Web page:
The Giants' offensive coordinator and his defensive counterpart, Perry Fewell, had to hit the ground running when training camp opened last week, installing their systems without benefit of the customary offseason meetings, minicamps and OTAs. Those were all casualties of the 4½-month labor dispute. And with two practices a day outlawed by the new CBA, they will have only 11 practices before the Giants open their preseason schedule on Aug. 13 at Carolina.
But that doesn't mean the coordinators have cut back on what they're teaching the players.
"It's different only in the sense that instead of this being the third time that you've gone through something – once in your OTAs, the second time reviewing it in minicamp - now it's the first time," Gilbride said today at the Timex Performance Center. "For the older guys it's more of a, 'Oh yeah, that's right, I forgot.' Or you're chipping off a little rust. For the new guys, it's the first time you've ever heard it.
"Trying to reconcile the pace with new guys who have never heard any of this stuff before with the guys who, you know, you're ready to work on the refinement and the nuances of some things can be a little bit challenging. What we're trying to do, to the best of our ability is go at the same installation pace that we normally do. What we're getting a chance to do is review it twice – once going in, practicing and then coming back and doing it in the morning. To date so far, I think we're doing pretty well. As it continues to go on, we'll see."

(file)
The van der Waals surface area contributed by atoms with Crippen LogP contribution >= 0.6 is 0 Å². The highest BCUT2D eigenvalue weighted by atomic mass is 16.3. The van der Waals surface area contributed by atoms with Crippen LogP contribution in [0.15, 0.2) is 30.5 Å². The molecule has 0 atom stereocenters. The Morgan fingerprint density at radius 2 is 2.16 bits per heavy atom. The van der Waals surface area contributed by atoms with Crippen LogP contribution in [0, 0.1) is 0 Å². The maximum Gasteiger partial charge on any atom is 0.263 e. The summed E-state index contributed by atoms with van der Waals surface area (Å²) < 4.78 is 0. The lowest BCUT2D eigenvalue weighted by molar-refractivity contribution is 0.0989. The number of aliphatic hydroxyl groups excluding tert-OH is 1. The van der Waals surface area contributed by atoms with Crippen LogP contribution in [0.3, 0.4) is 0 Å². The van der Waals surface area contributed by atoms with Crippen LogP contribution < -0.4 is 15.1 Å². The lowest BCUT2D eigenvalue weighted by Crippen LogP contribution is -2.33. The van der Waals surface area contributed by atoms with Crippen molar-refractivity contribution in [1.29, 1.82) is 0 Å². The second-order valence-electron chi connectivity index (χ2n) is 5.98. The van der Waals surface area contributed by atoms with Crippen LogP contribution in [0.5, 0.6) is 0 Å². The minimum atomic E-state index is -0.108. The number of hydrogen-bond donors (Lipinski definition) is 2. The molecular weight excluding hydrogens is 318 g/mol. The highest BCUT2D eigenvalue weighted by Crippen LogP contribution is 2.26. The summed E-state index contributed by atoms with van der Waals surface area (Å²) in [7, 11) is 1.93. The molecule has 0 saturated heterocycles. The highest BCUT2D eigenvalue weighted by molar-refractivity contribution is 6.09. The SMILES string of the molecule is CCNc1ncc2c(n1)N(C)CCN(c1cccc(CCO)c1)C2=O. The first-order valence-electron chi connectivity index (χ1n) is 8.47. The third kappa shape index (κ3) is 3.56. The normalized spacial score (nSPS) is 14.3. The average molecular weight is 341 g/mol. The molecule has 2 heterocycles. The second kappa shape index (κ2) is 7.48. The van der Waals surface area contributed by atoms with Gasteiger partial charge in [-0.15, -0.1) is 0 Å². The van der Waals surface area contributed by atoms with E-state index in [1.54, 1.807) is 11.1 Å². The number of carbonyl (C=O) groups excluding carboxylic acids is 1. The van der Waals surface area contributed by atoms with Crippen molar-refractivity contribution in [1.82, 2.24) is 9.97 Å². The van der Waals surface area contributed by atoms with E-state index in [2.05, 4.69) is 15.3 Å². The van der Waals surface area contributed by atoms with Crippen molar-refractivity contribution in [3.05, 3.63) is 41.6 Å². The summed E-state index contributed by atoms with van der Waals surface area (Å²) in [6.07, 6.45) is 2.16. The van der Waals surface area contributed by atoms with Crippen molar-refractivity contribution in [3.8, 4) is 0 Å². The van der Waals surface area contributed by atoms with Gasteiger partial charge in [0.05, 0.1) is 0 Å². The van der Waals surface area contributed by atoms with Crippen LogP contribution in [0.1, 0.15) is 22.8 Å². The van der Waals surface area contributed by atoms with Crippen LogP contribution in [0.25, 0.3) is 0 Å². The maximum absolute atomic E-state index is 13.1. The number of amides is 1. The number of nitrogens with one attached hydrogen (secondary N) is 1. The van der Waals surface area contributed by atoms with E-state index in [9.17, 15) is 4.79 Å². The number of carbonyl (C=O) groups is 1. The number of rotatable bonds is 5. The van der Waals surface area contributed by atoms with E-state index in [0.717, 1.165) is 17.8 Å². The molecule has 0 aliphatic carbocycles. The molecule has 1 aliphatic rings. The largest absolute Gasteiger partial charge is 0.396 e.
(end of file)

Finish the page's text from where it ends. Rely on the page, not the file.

The animated Fewell, in his second season with the Giants, has begun building his defense with nuts and bolts.
"What we are really working on are the base fundamentals of football," Fewell said. "We haven't been able to see our players for six or seven months and we want to get the fundamentals of football down and there are a lot of fundamentals that you need to cover with these guys that they haven't worked on.
"We approach our installation as building blocks. We set a foundation and then we try to build upon that foundation. Then we build upon that foundation each and every practice. I was pleased the first two days but it will get tougher as we go along."
The challenge facing the coordinators is exacerbated by not having close to a full complement of players. Recently-signed free agents or players who renegotiated their contracts – Brandon Jacobs, Mathias Kiwanuka, David Baas and Kevin Boothe, to name a few – are not permitted to practice until Thursday, when the NFL calendar begins. And the Giants have been adding players to their roster every day, including backup quarterback David Carr today.
"We really won't know the makeup of our team for several weeks," Fewell said. "There are a lot of things that will happen. Some of the players cannot practice until August 4. You make plans but you can't employ those plans until you have your entire team together and then once you have your entire team together, you game plan."